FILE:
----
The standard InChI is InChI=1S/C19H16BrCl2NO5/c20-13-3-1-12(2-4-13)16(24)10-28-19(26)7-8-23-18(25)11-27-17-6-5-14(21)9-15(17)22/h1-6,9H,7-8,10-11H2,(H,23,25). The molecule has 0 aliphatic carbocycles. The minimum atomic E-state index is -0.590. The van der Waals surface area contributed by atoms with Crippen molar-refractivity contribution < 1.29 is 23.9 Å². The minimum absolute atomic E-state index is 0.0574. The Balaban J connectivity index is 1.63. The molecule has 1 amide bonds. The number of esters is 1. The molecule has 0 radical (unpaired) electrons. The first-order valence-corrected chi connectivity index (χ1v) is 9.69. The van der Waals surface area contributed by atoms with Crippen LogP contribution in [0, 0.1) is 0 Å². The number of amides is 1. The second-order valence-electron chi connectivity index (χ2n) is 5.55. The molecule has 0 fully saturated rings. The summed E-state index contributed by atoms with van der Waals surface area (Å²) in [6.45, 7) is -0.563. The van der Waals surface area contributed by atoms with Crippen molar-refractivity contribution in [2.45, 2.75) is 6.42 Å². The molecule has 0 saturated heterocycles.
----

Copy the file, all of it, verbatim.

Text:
The standard InChI is InChI=1S/C19H16BrCl2NO5/c20-13-3-1-12(2-4-13)16(24)10-28-19(26)7-8-23-18(25)11-27-17-6-5-14(21)9-15(17)22/h1-6,9H,7-8,10-11H2,(H,23,25). The molecule has 0 aliphatic carbocycles. The minimum atomic E-state index is -0.590. The van der Waals surface area contributed by atoms with Crippen molar-refractivity contribution < 1.29 is 23.9 Å². The minimum absolute atomic E-state index is 0.0574. The Balaban J connectivity index is 1.63. The molecule has 1 amide bonds. The number of esters is 1. The molecule has 0 radical (unpaired) electrons. The first-order valence-corrected chi connectivity index (χ1v) is 9.69. The van der Waals surface area contributed by atoms with Crippen LogP contribution in [0, 0.1) is 0 Å². The number of amides is 1. The second-order valence-electron chi connectivity index (χ2n) is 5.55. The molecule has 0 fully saturated rings. The summed E-state index contributed by atoms with van der Waals surface area (Å²) in [6.45, 7) is -0.563. The van der Waals surface area contributed by atoms with Crippen molar-refractivity contribution in [2.45, 2.75) is 6.42 Å². The molecule has 0 saturated heterocycles.